(iii) “The news like squirrels ran.” Explain the imagery.

Answer: This imagery compares the rapid spread of sunlight at dawn to squirrels running swiftly, symbolising the quick dissemination of the news of sunrise.

(iv) How do the hills untie the bonnets?

Answer: The hills untying their bonnets is a metaphor for the way the sunlight gradually reveals the hills, as if they are removing bonnets from their heads.

(v) Why do the bobolinks begin to sing?

Answer: The bobolinks begin to sing as a natural response to the arrival of morning, symbolising the awakening and liveliness brought about by the sunrise.

(vi) “But how he set I know not.” Why does the poet say so?

Answer: The poet expresses her uncertainty or lack of knowledge about the sunset, contrasting it with the detailed description of the sunrise, possibly to highlight the mystery of the end of the day or life.

(vii) What things are reminded to the poet when she sees the sky during sunset?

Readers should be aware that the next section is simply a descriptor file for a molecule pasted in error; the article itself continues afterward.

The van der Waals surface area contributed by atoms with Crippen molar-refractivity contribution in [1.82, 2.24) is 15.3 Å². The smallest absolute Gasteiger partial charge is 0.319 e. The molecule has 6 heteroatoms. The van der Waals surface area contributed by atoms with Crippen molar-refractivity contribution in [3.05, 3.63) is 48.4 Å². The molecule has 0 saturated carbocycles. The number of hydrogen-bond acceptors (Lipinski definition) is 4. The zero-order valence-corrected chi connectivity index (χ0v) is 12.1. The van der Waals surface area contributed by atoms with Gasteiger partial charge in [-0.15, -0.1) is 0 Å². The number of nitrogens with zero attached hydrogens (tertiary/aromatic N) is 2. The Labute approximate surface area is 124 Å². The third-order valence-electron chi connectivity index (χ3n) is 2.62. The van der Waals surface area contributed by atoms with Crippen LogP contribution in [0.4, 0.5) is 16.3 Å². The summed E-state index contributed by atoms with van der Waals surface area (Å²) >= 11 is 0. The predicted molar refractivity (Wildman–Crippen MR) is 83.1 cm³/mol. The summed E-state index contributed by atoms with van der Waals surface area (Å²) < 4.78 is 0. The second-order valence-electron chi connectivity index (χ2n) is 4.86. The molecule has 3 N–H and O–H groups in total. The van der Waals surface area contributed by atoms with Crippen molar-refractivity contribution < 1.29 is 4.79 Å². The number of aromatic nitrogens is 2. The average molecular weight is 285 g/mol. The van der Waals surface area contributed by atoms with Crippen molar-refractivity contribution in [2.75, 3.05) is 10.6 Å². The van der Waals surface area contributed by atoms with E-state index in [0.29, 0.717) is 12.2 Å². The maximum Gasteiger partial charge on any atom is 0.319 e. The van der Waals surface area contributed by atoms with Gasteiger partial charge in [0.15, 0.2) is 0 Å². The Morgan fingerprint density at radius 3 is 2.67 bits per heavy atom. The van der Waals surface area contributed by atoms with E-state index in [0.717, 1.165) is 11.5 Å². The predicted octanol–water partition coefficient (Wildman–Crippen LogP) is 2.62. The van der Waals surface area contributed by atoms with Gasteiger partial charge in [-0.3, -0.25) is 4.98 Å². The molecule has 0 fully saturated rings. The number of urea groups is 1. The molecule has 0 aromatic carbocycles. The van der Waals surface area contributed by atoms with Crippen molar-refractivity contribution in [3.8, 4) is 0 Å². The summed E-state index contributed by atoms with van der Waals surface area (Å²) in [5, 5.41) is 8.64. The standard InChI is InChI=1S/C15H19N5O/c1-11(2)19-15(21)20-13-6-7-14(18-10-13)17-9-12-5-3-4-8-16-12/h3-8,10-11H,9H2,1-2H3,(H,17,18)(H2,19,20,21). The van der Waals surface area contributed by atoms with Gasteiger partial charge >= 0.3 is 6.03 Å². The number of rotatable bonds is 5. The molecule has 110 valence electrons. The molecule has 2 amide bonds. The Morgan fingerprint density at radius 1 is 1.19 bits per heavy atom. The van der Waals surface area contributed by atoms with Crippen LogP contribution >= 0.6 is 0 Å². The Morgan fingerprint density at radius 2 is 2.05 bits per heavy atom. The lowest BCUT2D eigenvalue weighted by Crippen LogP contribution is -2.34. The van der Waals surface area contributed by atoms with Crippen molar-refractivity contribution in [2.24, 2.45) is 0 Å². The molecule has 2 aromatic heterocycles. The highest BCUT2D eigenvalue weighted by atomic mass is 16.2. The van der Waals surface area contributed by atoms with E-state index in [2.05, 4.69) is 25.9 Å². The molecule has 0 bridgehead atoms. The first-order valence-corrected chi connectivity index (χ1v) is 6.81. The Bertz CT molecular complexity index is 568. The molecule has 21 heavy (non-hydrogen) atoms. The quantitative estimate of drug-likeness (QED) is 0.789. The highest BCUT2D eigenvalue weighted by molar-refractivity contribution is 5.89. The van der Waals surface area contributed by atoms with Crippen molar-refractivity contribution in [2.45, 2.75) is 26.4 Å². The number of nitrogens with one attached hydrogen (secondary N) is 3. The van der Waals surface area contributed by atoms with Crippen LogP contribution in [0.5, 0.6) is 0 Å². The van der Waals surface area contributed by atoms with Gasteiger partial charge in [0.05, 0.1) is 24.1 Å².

Answer: The sunset reminds the poet of a purple stile climbed by children, symbolising a transition, possibly towards the end of the day or life itself.

(viii) “A dominie in grey”–what does this image mean?

Answer: This image represents a religious figure or God, symbolising guidance and leadership at the end of the day or life, leading the flock (people) away.

(ix) “Put gently up the evening bars And led the flock away.” Explain.

Answer: This phrase metaphorically describes the transition from day to night (or life to death), where the ‘dominie in grey’ (God or a spiritual guide) closes the day and leads people away, signifying the end of a cycle​​.